A few months later in July 2014, as we were leaving the grocery store while on a family vacation in Nags Head, North Carolina, a moment I will never forget, I received a phone call. I learned that Maya GuanXin indeed had a little foster brother, that he had been matched with a loving family, and that they were Americans. My sister-in-law, who was quite aware of what we were dealing with, and I hugged and cried and had cold chills as people tried to maneuver around us to get into the store. With our permission and with their permission, we were put in touch with one another and slowly the sunlight began to pour in.

In December 2014, sweet Thomas MuZhu’s family brought him home from Wuhan. They were on the West Coast, which was fairly far away, but these two were now at least on the same continent and both had forever families who would do anything in the world for them. The face-timing began once we thought they were ready. And oh my goodness, these precious kids, both having to turn their heads sideways to focus clearly since they both have a visual impairment called Nystagmus, getting as close to their iPad screens as possible and gazing at each other as their eyes filled with tears. Touching their tiny hands to the screen. And that’s when she knew, that’s when Maya GuanXin knew that her baby brother was safe.

And that’s when she knew, that’s when Maya GuanXin knew that her baby brother was safe.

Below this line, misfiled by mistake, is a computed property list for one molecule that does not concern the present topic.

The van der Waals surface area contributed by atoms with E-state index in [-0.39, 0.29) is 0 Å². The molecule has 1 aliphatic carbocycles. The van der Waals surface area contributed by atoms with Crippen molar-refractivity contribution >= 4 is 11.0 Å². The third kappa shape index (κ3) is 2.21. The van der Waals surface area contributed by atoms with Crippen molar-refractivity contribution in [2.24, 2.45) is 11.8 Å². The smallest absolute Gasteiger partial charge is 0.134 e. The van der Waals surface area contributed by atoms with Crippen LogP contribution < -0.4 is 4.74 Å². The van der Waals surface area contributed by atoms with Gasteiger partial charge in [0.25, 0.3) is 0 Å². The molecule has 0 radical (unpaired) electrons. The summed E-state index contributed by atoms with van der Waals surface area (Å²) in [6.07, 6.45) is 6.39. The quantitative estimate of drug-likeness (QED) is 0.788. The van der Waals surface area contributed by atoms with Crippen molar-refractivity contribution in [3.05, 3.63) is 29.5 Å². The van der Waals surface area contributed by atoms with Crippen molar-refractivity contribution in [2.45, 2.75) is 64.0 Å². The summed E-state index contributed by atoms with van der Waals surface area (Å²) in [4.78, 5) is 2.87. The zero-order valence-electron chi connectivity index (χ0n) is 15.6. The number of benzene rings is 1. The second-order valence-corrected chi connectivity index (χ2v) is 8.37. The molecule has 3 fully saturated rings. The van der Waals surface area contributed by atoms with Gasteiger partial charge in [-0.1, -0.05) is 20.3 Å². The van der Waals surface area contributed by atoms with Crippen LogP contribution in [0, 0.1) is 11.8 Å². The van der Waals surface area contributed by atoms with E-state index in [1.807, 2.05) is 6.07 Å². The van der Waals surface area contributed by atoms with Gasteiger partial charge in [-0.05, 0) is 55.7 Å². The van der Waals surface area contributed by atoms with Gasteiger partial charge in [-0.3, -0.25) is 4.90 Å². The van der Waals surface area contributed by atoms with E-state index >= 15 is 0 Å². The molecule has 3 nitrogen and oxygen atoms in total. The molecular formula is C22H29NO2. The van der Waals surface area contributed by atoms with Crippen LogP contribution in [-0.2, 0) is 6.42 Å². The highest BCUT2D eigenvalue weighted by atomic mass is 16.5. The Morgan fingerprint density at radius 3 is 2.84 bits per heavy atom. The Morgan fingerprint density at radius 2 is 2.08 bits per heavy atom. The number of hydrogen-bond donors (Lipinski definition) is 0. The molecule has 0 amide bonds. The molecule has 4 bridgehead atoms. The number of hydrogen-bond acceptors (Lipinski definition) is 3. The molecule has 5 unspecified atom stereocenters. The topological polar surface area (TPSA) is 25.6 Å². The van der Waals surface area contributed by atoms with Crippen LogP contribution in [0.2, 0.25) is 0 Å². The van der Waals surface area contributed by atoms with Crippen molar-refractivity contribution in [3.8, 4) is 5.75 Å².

Fast forward again, as we waited for both children to be ready, not only to reunite but also to separate again without it inducing more trauma. They talked and talked and planned and planned, and finally the time came. Maya and Thomas discussed what they would do when we came to California to visit. Since he did not live too far from Legoland, of course that made the list. Maya talked about her trip to see him from sunup to sundown. Day after day. She made plans, she tweaked plans. She rearranged plans. We knew that they were going on a train to the ocean, and we knew that she was going to take him to Legoland and hold his hand as they walked around Legoland. These were non-negotiable.

And so we did it. And it was beautiful. I can’t say that this happens often, but there is a sweet energy connecting these two that encompasses everything, and so the plan fell into place perfectly and everything was beautiful, a dream come true. Not only did Maya get to hold him, kiss him, and feed him just like she did in Wuhan, but she fell madly in love with his brother and sisters as well. And are they still family? Of course they are! It’s important to understand that when children are raised in a foster family, often the only measure of family they’ve ever known, it doesn’t simply end when they are adopted. We had some good talks during our trip to California about family of choice, and the fact that they can still call each other brother and sister for the rest of their lives. They are family. And as her dad says, her family just got a little bigger.

And now from Maya: she and Thomas are going to do more and more and more, to make plans and make plans and make plans, forever and ever and ever.

And now from Maya: she and Thomas are going to do more and more and more, to make plans and make plans and make plans, forever and ever and ever.

And a special thanks to Legoland: Nystagmus is worse in bright sunlight and also in crowds, and they were gracious enough to make sure these kids had special passes so they didn’t have to manage crowded lines. We are forever grateful. Maya and Thomas managed Legoland without a hitch, including riding all of the roller coasters. Next stop, Disneyworld!

Tamara Price | Nashville, Tennessee

adoptive father with arms around four older adopted children